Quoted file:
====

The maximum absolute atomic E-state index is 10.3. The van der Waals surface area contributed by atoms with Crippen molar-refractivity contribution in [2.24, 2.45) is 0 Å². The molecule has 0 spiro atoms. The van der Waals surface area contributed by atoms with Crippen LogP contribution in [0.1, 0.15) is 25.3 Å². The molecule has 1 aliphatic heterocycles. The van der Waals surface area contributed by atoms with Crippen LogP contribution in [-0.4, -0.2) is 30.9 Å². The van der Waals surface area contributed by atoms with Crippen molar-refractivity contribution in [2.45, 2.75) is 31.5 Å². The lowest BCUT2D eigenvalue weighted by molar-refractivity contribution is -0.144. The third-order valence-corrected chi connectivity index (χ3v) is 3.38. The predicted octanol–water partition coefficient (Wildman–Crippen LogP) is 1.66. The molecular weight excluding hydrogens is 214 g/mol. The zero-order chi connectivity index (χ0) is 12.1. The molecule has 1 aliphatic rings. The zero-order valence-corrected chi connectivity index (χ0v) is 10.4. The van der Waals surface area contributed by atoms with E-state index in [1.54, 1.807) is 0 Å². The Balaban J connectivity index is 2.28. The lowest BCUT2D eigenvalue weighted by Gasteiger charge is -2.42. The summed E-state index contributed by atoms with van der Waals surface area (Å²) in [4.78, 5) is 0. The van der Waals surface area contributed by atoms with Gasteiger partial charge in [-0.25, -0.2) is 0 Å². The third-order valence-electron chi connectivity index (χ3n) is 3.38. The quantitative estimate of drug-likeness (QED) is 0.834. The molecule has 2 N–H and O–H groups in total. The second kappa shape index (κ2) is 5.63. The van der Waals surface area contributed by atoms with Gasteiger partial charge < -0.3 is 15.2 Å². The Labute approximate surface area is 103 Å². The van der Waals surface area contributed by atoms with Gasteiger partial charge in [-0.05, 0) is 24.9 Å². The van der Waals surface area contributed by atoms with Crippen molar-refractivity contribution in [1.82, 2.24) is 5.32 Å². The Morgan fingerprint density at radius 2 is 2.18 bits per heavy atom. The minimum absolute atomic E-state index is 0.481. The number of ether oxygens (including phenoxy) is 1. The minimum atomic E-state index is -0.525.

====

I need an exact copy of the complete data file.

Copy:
The maximum absolute atomic E-state index is 10.3. The van der Waals surface area contributed by atoms with Crippen molar-refractivity contribution in [2.24, 2.45) is 0 Å². The molecule has 0 spiro atoms. The van der Waals surface area contributed by atoms with Crippen LogP contribution in [0.1, 0.15) is 25.3 Å². The molecule has 1 aliphatic heterocycles. The van der Waals surface area contributed by atoms with Crippen LogP contribution in [-0.4, -0.2) is 30.9 Å². The van der Waals surface area contributed by atoms with Crippen molar-refractivity contribution in [2.45, 2.75) is 31.5 Å². The lowest BCUT2D eigenvalue weighted by molar-refractivity contribution is -0.144. The third-order valence-corrected chi connectivity index (χ3v) is 3.38. The predicted octanol–water partition coefficient (Wildman–Crippen LogP) is 1.66. The molecular weight excluding hydrogens is 214 g/mol. The zero-order chi connectivity index (χ0) is 12.1. The molecule has 1 aliphatic rings. The zero-order valence-corrected chi connectivity index (χ0v) is 10.4. The van der Waals surface area contributed by atoms with E-state index in [1.54, 1.807) is 0 Å². The Balaban J connectivity index is 2.28. The lowest BCUT2D eigenvalue weighted by Gasteiger charge is -2.42. The summed E-state index contributed by atoms with van der Waals surface area (Å²) in [4.78, 5) is 0. The van der Waals surface area contributed by atoms with Gasteiger partial charge in [-0.25, -0.2) is 0 Å². The third-order valence-electron chi connectivity index (χ3n) is 3.38. The quantitative estimate of drug-likeness (QED) is 0.834. The molecule has 2 N–H and O–H groups in total. The second kappa shape index (κ2) is 5.63. The van der Waals surface area contributed by atoms with Gasteiger partial charge < -0.3 is 15.2 Å². The Labute approximate surface area is 103 Å². The van der Waals surface area contributed by atoms with Gasteiger partial charge in [-0.05, 0) is 24.9 Å². The van der Waals surface area contributed by atoms with Crippen molar-refractivity contribution in [1.82, 2.24) is 5.32 Å². The Morgan fingerprint density at radius 2 is 2.18 bits per heavy atom. The minimum absolute atomic E-state index is 0.481. The number of ether oxygens (including phenoxy) is 1. The minimum atomic E-state index is -0.525.